It is 22–25 centimeters long and weighs 100–170 grams. The black bill is 20–27 millimeters long and slightly upturned. The legs and feet are blackish-brown with a reddish tinge. The bird is largely black and white in appearance. Breeding-plumaged adults have a black head and breast apart from a white spot between the eye and bill, a white stripe over the eye and white flecks on the sides of the breast. The upperparts are blackish-brown with pale fringes to the wing-coverts and scapular feathers. The belly and vent are white. In flight it shows a white wingbar, white shoulder patch and white tail with a broad black band across it. There is white from the lower back to the uppertail-coverts apart from a dark bar across the rump.

In winter the head and breast become largely dark brown with little white. Juveniles are similar to winter adults but browner with buff fringes to the wing-coverts and scapulars and a grey-brown tip to the tail.

The ruddy turnstone is similar but has rufous-brown markings on the upperparts and more white on the head and breast, particularly in breeding plumage. It has narrower wings and a narrower white wingbar. Its legs are orange and brighter than those of the black turnstone though there can be some overlap.

The black turnstone has a variety of calls, especially a rattling trill which can be heard throughout the year. This call is higher and less harsh than the similar call of the ruddy turnstone. Other calls include a loud, screeching alarm call and a soft, purring call uttered to young chicks. Displaying males produce a long series of staccato notes in flight as well as chirruping trills on the ground.

Distribution[edit]

It breeds in western Alaska from the Alaska Peninsula in the south to Point Hope in the north. The bulk of the population nests in the Yukon-Kuskokwim Delta. It usually nests near the coast but in some areas it occurs further inland along the shores of rivers and lakes. There are a handful of records from north-east Siberia but there has been no sign of breeding there. The world population is estimated at 95,000 birds with about 80,000 of these in the Yukon-Kuskokwim Delta.

It winters on rocky shores along the Pacific coast of North America from southern Alaska southwards as far as north-west Mexico where it occurs in Baja California and Sonora with a single record from Nayarit. It is very occasionally seen inland during spring and fall migration; there are a number of records from the Salton Sea in southern California and scattered sightings from inland US states including Montana, Wisconsin, Nevada and Arizona.[2] Vagrant birds have been recorded from Yukon and the Northwest Territories and there is one record from San Cristóbal Island in the Galápagos Islands.[3]

Ecology[edit]

Winter-plumaged bird in California.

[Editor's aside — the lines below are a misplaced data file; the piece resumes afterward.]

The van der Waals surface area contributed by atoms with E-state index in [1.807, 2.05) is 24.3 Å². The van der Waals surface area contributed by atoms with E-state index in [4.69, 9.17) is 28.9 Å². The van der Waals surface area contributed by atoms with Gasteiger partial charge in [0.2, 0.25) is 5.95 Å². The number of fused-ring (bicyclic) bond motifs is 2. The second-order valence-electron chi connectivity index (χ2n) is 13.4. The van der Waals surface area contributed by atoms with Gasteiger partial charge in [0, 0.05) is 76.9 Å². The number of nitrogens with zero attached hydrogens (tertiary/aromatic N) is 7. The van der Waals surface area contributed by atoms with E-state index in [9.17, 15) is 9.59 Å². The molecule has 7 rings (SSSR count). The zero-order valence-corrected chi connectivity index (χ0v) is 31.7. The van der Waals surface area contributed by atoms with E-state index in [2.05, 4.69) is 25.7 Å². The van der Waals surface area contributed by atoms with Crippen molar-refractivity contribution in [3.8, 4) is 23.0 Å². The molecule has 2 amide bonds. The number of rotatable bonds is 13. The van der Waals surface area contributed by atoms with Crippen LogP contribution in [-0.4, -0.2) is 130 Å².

It feeds mainly on invertebrates, particularly crustaceans and mollusks in winter and insects during the breeding season. Seeds, eggs and carrion are also taken. At the breeding grounds it mainly feeds in wet meadows with sedges. In winter, its typical habitat is rocky coasts but it also feeds on beaches, mudflats and man-made structures such as jetties and breakwaters. It uses its bill to turn over stones, algal mats and other objects to get at prey hidden beneath.

It arrives on its breeding ground from early May to early June with the males arriving first. The birds often return to the same territory and pair with the same mate as previous years. The nest is a scrape dug mainly by the male. It is usually located amongst sedges or grasses or under willows. Four eggs are usually laid; they are olive or pale greenish with darker spots. The eggs are incubated for 21–24 days by both parents. The young birds are precocial and are able to leave the nest and feed themselves soon after hatching. They are able to fly well after 25–34 days.

Footnotes[edit]

  1. ^ BirdLife International (2012). "Arenaria melanocephala". IUCN Red List of Threatened Species. Version 2013.2. International Union for Conservation of Nature. Retrieved 26 November 2013. 
  2. ^ a b Stevenson, Mark M. (2005). "First occurrence of Black Turnstone in Arizona". Arizona Birds Online 2: 1–3. 
  3. ^ a b Swash, Andy & Still, Rob (2000). Birds, Mammals and Reptiles of the Galápagos Islands, Pica Press, East Sussex and WILDGuides, Hampshire.

References[edit]

  • Handel, C. M., and R. E. Gill (2001). Black Turnstone (Arenaria melanocephala). In The Birds of North America, No. 585 (A. Poole and F. Gill, eds.). The Birds of North America, Inc., Philadelphia, PA. Accessed 20/09/07. [subscription required]
  • Rosair, David & Cottridge, David (1995) Hamlyn Photographic Guide to the Waders of the World. Hamlyn, London.